This is the first in a regular series of articles answering fans' questions for the front office. If you have a question for the front office, . Our web staff will pick one question each month or so to forward to Mike Zarren, the team's Assistant Executive Director of Basketball Operations. We reserve the right to select whichever questions we feel like asking...
This month's question: What actually happens when a team wants to make a trade? How does it work?
-Dorothy, Swampscott, MA
MZ: Trades are more complicated than most people think. In addition to finding players that each team wants to exchange, there are many things that each team must evaluate besides the players' performance on the court. As a result, each NBA trade requires a number of steps that fans at home don't often consider. I'll list most of them here, but keep in mind that during an actual trade, these things are often happening simultaneously.
1. Salary Cap Calculations. Most teams can't just exchange any players they want, due to the collectively-bargained salary cap rules. These rules are too complicated to explain here; you can find decent, though not necessarily always complete or correct, descriptions at the ESPN Trade Machine and Larry Coon's CBA FAQ. Each team must calculate (a) whether the trade works under the rules, and (b) how the trade will affect the team's future player salary and luxury tax plans. Further complications in these calculations may arise from factors such as trade bonuses (contractually required to be paid to certain players in the event of a trade).
2. Exchange of Medical Information. Each team is required to disclose in writing all medical information held by the team that might in any way relate to the relevant players' abilities to play basketball. (Yes, HIPAA lawyers, the players have validly consented to this.) Each team then scrutinizes this information, usually before agreeing to the deal. In addition to reading written descriptions of players' conditions, team doctors often examine MRIs, X-rays, EKGs, or other test results as part of this step.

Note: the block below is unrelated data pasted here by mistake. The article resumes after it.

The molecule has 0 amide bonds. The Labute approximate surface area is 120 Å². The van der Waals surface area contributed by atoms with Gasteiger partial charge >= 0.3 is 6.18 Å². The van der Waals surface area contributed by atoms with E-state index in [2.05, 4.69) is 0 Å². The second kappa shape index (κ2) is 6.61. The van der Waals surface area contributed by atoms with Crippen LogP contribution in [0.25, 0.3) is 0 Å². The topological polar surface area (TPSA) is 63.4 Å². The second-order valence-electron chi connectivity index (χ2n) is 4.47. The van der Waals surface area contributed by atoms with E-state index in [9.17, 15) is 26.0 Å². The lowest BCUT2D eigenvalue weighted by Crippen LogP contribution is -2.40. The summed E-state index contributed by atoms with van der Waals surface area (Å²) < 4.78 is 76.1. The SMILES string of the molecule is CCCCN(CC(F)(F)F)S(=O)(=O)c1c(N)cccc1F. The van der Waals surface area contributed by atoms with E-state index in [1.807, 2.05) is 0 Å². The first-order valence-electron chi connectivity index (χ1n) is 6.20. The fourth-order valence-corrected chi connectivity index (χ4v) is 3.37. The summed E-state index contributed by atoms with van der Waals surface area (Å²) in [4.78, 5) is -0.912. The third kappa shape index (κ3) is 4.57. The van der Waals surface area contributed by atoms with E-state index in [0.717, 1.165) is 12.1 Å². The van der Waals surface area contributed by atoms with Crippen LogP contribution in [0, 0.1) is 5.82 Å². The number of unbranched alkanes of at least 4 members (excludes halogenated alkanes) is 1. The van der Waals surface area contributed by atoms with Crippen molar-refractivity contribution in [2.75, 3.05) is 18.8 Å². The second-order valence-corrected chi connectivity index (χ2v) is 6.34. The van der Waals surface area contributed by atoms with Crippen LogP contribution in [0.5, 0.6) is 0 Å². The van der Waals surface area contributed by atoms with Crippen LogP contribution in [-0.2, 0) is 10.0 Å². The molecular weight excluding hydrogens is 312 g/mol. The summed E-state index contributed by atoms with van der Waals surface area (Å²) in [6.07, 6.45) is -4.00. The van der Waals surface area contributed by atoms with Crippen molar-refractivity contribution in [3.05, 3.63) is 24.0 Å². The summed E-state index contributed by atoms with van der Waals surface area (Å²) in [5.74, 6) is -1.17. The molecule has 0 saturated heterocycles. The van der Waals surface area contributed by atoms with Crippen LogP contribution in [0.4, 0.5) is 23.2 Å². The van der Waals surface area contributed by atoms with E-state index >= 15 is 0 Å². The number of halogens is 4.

3. Exchange of Insurance Information. Each team also must disclose any insurance policies that cover the relevant players' salaries. The receiving team for each player must then determine if it wishes to assume any such policies, and, if it's a mid-season trade, the teams must also agree on what portion of the policy premiums will be paid by each team. This step sometimes involves detailed consultation between teams' finance departments.
4. Bonus-Assumption Decisions. In mid-season trades, the teams must also agree on what portion each team will pay of any player's incentive bonuses if the player ends up qualifying (under the terms of his individual contract language) for bonus payments at the end of the year. A team acquiring a player in February might not want to pay all of a player's bonus when the player earned more than half of the bonus while playing for another team!
5. No-Trade Clauses / Trade-Bonus Reductions. In rare situations, a player may have the right to refuse a trade. In other situations, the trade might not work under the salary cap rules unless a player agrees to reduce a trade bonus that the acquiring team would owe him. If a player's consent is required (either to execute the trade or to reduce the trade bonus), the general manager of the player's current team often will hold lengthy discussions with the player's agent. In these cases, however, neither the sending nor the receiving team is allowed to offer a player any additional incentive for his consent -- the player is free to consent or not consent as he pleases.